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Ukraine war latest: Major reconstruction aid announced at Ukraine Recovery Conference

by The Kyiv Independent news desk June 12, 2024 12:34 AM 8 min read
German Chancellor Olaf Scholz (L) and Ukraine's President Volodymyr Zelensky (R) during the Ukraine Recovery Conference in Berlin on June 11, 2024. (Presidential Office)
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Key developments on June 11:

  • New assistance announced for Ukraine at Ukraine Recovery Conference
  • Ukraine controls Ivanivske near Chasiv Yar, battles ongoing in Staromaiorske, military says
  • Ukraine shot down Russian Su-25 aircraft, military says
  • Media: G7 to create Ukraine aid fund using income from frozen Russian assets
  • It's time for allies to give Ukraine all arms needed to defeat Russia, Zelensky says

The Ukraine Recovery Conference, hosted in Berlin from June 11-12, has already yielded efforts from states and international organizations toward addressing Ukraine's reconstruction needs.

European Commission President Ursula von der Leyen revealed that Ukraine will receive 1.5 billion euros ($1.6 billion) from Russian frozen assets in July, along with 1.9 billion euros ($2 billion) from the Ukraine Facility this month.

"We have always said that Russia must be held accountable for its crimes, and now we make Russia pay," von der Leyen said at the conference.

Germany announced additional military aid, including a third Patriot air defense system, IRIS-T and Gepard anti-aircraft systems, missiles, and ammunition, according to German Chancellor Olaf Scholz.

German Defense Minister Boris Pistorius later added that Ukraine would receive 68 more Patriot missiles in the coming weeks, in addition to the 32 delivered in the past two days, bringing the total to 100.

The United States pledged $824 million to support Ukraine's energy infrastructure, as stated by U.S. Special Representative for Economic Recovery in Ukraine Penny Pritzker.

Italy also committed 140 million euros ($150 million) for infrastructure recovery and an additional military aid package, primarily consisting of air defense systems. Italian Foreign Minister Antonio Tajani announced the aid at the conference and mentioned that Italy and Ukraine would sign a cooperation memorandum on June 11.

The European Bank for Reconstruction and Development (EBRD) pledged 1 billion euros ($1.07 billion) for repairing Ukraine's energy infrastructure and nearly 25 million euros ($26.8 million) for restoring the water supply in Mykolaiv.

EBRD President Odile Renaud-Basso noted that the 1-billion-euro agreement would be signed during the conference. Following Russia's full-scale invasion, the EBRD invested 3.8 billion euros ($4 billion) in 2022-2023, reaching 4 billion euros ($4.29 billion) by February 2024.

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Media: G7 to create Ukraine aid fund using income from frozen Russian assets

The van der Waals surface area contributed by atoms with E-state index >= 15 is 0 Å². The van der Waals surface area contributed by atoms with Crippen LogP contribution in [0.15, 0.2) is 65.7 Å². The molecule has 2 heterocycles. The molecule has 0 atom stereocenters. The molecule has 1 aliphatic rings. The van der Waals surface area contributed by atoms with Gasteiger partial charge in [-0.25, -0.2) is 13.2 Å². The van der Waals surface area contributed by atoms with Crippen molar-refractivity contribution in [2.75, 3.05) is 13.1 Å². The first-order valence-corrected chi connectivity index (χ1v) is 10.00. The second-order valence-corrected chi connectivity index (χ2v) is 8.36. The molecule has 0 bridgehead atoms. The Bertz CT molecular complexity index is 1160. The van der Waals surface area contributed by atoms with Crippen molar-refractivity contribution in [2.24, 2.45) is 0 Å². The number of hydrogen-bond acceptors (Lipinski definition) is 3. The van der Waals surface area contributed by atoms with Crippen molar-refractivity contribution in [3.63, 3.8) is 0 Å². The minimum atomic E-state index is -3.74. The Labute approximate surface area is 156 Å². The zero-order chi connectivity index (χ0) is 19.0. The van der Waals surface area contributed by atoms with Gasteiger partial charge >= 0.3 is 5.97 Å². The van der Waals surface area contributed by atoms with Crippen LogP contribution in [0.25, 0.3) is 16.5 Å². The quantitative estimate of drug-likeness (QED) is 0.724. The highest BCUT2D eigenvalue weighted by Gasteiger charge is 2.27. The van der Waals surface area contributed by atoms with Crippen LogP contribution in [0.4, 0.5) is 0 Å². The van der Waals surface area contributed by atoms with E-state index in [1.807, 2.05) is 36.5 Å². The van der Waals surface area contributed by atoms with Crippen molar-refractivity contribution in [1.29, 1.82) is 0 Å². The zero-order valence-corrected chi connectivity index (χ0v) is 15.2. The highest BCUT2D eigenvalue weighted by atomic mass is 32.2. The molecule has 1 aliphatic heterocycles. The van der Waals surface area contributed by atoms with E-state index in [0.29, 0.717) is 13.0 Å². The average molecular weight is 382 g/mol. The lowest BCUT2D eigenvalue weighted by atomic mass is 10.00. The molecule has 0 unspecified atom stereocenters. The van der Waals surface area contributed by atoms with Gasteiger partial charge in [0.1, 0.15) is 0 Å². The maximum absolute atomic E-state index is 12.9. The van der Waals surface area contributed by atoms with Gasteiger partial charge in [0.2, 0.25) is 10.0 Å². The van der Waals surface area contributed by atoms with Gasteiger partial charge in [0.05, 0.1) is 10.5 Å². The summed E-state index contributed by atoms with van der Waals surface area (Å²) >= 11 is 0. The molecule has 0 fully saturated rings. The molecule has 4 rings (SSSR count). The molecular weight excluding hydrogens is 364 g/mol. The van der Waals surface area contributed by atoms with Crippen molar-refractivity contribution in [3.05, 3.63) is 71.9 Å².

The Group of Seven (G7) will create a fund to support Ukraine using the income generated from frozen Russian assets, Nikkei Asia reported on June 11.

The fund will reportedly be created under an international organization such as the World Bank, with contributions in the form of "Extraordinary Revenue Acceleration" (ERA) loans. G7 leaders plan to announce the initiative in a joint summit in Italy, which starts on June 13.

The U.S. has indicated it will provide $50 billion, while the U.K., Canada, and Japan are also considering contributions, Nikkei Asia reported. Japan may channel its support through the Japan International Cooperation Agency, focusing on nonmilitary assistance.

The Kyiv Independent could not independently confirm Nikkei Asia's report.

While Western countries have frozen $300 billion in Russian assets, they can only access the income generated by these funds, approximately $3.2 billion annually. By setting up a fund with loans to be repaid using this income, countries can offer immediate support to Ukraine beyond this amount.

The U.S. proposed seizing Russian assets outright in accordance with its recently passed REPO act, but the European Union has been more hesitant, fearing legal and fiscal pitfalls of confiscation.

Instead, Brussels seeks to use windfall profits generated by the frozen assets and funnel them to Kyiv.

Two-thirds of the frozen assets are located within the European Union, much of it held by the Belgian clearinghouse Euroclear. The EU has already established a framework for sending investment income from these assets to Ukraine, and European G7 members do not plan to participate in the new program for now.

Ukraine controls Ivanivske near Chasiv Yar, battles ongoing in Staromaiorske, military says

Kyiv controls the situation in Ivanivske near Chasiv Yar, and Ukrainian forces continue to repel Russian troops in Staromaiorske in Donetsk Oblast, Lieutenant Colonel Nazar Voloshyn, the spokesperson of the Khortytsia group of forces, told the Kyiv Independent on June 11.

The statement comes after the Russian Defense Ministry claimed on June 10 that its forces had captured Staromaiorske, a front-line village in southwestern Donetsk Oblast.

The crowd-sourced monitoring channel DeepState then claimed the same day that Russian forces also captured Ivanivske, a village on the eastern outskirts of the embattled Chasiv Yar, and advanced near Staromaiorske and Novopokrovske.